12:11 – Huge moment."Our position is no, we do not want an in/out referendum" Miliband says. It didn't even seem as if he meant to say it. Absolutely crucial moment in British politics. Cameron: "I have politely to say to the gentlemen that his whole argument about uncertainty is undermined by his inability to say whether he supports a referendum or not." So Cameron apparently missed it.
12:15 – Remarkable moment. Hard to give points on events when they're so important and fast-moving, but Cameron obviously got the better of that. Snap verdict: Cameron: 3 Miliband: 1.
12:17 – There are caveats, however. For a start, Cameron was evidently nervous and carried on his pre-scripted answer on Miliband having no policy even when he had just revealed his policy. What could have been a triumphant moment for the PM turned into a missed opportunity. Secondly, and more importantly,- Miliband sees the weak spot. Cameron will be at the mercy of European negotiators because everyone knows he wants to campaign for yes and can only do so on the back of whatever deal they stitch together. Therefore, Miliband is right to get him to promise to campaign for yes and then reveal his red lines at negotiation. Miliband was always going to lose today, but he clearly sees how to get the better of Cameron in the months/years to come.
12:22 – Miliband, however, was very wrong to rule out a referendum. This was a major strategic error. He could have secured wiggle room by not stating his policy and see how the debate goes. Or he could have backed a referendum and used Labour's preference on the EU with voters to make the debate about securing working rights in Europe, rather than make it all about the referendum. However, he has walked into Cameron's trap. He is on record against a referendum. He shouldn't have done that.
12:24 – Right, well, on with PMQs. Graham Stuart (Con, daydreams of military glory) wags his hand around furiously as he attacks Labour's record on Europe. Not sure there was a question there.
12:26 – Oh Christ. It's Bill Cash (Con, not a big fan of the EU). He says Europe ignored his fiscal compact veto. What will happen if by next spring they go on with their own intended proposals? Not as easy a question as Cameron might have wished for or expected. "The eurozone countries do need to make changes to the European Union," he says. "This gives us the opportunity and the right to say that for those countries who aren't in the eurozone there are changes we want for a more open and flexible Europe."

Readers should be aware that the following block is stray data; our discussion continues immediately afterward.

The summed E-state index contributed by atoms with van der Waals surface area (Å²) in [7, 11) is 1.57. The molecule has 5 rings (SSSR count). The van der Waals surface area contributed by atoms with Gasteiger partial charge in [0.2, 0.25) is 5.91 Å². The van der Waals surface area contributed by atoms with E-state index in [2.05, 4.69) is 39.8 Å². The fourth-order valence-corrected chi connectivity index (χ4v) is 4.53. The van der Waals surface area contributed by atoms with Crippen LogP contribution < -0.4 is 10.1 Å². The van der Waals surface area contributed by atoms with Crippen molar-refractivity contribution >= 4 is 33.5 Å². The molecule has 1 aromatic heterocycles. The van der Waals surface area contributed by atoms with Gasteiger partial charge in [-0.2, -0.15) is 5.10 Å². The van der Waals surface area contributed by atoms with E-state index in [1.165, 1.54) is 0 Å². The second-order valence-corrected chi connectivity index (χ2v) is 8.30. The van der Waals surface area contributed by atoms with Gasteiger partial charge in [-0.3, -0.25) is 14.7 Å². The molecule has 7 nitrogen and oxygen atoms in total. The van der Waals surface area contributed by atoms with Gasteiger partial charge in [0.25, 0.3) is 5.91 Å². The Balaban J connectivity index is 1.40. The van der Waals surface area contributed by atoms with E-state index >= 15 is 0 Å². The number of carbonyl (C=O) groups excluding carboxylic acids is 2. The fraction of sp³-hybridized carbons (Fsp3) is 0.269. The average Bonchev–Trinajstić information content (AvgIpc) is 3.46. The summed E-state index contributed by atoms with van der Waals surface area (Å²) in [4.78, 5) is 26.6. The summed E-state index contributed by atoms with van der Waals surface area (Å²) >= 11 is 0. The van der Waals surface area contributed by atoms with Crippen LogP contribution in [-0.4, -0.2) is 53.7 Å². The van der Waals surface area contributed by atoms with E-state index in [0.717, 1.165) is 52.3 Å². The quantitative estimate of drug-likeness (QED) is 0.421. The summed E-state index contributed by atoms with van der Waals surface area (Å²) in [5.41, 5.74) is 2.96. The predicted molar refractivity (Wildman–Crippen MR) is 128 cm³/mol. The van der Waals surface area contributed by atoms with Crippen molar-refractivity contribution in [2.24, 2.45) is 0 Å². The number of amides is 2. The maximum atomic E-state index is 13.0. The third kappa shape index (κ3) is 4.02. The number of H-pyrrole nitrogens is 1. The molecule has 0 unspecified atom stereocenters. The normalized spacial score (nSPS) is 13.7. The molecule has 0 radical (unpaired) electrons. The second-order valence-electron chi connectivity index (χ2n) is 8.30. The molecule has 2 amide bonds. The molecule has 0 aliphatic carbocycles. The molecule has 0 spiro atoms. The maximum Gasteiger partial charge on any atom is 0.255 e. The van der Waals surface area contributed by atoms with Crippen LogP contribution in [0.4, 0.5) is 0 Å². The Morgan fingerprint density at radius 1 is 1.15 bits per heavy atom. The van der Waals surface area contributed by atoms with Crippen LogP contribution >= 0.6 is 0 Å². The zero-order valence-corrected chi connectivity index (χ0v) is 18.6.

12:28 – Dennis Skinner (Lab, ferocious) says there's nothing worse than watching the PM leave austerity Britain to hang out with millionaires in Davos. "I seem to remember last year I ran into the leader of the opposition," Cameron replies. He says his speech will be tough on CEOs. "He might even find there are some things I say he might agree with."
12:29 – Eleanor Laing (Con, also ferocious) says the election dividing line will be the Tories offering a referendum and Labour refusing it.
12:31- Ming Campbell mischievously expresses Lib Dem disgruntlement by demanding a Hesaltine inquiry into the EU. The Commons laughs. Cameron says he "gently" reminds the former Lib Dem leader that an in-or-out referendum was in the 2010 party manifesto.
12:33 – Helen Jones (Lab, dressed like rationing was still around) asks about cuts. Cameron offers the usual nonsense about difficult decisions. Crispin Blunt (Con, cerebral with fine glasses) says Cameron's example is "the best possible chance of saving Europe". Cameron says his agenda is good for the whole of the EU, not just the UK.
12:36 – And we're done. We'll have our official PMQs verdict from inside the Commons up in a moment. The news will be coming thick and fast today, so hang around on site as we bring you all the developments from across the continent as they come in.